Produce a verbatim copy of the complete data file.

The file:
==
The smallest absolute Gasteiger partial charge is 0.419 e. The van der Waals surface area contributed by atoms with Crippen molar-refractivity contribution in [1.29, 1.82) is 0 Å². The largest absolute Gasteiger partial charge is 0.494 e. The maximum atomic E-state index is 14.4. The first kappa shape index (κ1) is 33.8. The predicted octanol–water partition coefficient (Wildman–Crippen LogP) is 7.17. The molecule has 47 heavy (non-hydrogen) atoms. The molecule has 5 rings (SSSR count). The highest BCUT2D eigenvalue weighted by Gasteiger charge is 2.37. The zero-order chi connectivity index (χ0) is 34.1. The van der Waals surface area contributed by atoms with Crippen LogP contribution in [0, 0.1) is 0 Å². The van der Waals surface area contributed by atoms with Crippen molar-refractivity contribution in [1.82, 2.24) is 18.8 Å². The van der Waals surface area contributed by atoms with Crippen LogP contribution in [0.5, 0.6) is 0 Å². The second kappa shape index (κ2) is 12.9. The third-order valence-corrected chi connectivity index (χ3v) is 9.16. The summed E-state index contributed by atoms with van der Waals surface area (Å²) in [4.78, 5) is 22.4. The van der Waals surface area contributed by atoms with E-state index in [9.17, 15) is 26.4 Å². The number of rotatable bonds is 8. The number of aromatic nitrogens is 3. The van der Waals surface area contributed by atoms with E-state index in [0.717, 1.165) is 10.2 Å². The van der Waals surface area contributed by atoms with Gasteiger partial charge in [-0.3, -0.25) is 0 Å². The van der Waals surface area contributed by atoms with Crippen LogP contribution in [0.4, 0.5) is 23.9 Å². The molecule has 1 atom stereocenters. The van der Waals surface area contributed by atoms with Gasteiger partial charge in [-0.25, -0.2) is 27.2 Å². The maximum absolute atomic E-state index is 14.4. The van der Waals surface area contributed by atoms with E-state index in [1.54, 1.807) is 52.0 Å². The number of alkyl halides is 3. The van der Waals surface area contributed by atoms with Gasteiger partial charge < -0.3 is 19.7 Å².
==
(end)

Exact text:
The smallest absolute Gasteiger partial charge is 0.419 e. The van der Waals surface area contributed by atoms with Crippen molar-refractivity contribution in [1.29, 1.82) is 0 Å². The largest absolute Gasteiger partial charge is 0.494 e. The maximum atomic E-state index is 14.4. The first kappa shape index (κ1) is 33.8. The predicted octanol–water partition coefficient (Wildman–Crippen LogP) is 7.17. The molecule has 47 heavy (non-hydrogen) atoms. The molecule has 5 rings (SSSR count). The highest BCUT2D eigenvalue weighted by Gasteiger charge is 2.37. The zero-order chi connectivity index (χ0) is 34.1. The van der Waals surface area contributed by atoms with Crippen LogP contribution in [0, 0.1) is 0 Å². The van der Waals surface area contributed by atoms with Crippen molar-refractivity contribution in [1.82, 2.24) is 18.8 Å². The van der Waals surface area contributed by atoms with Crippen LogP contribution in [0.5, 0.6) is 0 Å². The second kappa shape index (κ2) is 12.9. The third-order valence-corrected chi connectivity index (χ3v) is 9.16. The summed E-state index contributed by atoms with van der Waals surface area (Å²) in [4.78, 5) is 22.4. The van der Waals surface area contributed by atoms with E-state index in [9.17, 15) is 26.4 Å². The number of rotatable bonds is 8. The number of aromatic nitrogens is 3. The van der Waals surface area contributed by atoms with E-state index in [0.717, 1.165) is 10.2 Å². The van der Waals surface area contributed by atoms with Gasteiger partial charge in [-0.3, -0.25) is 0 Å². The van der Waals surface area contributed by atoms with Crippen LogP contribution in [0.4, 0.5) is 23.9 Å². The molecule has 1 atom stereocenters. The van der Waals surface area contributed by atoms with Gasteiger partial charge in [-0.25, -0.2) is 27.2 Å². The maximum absolute atomic E-state index is 14.4. The van der Waals surface area contributed by atoms with E-state index in [1.54, 1.807) is 52.0 Å². The number of alkyl halides is 3. The van der Waals surface area contributed by atoms with Gasteiger partial charge < -0.3 is 19.7 Å².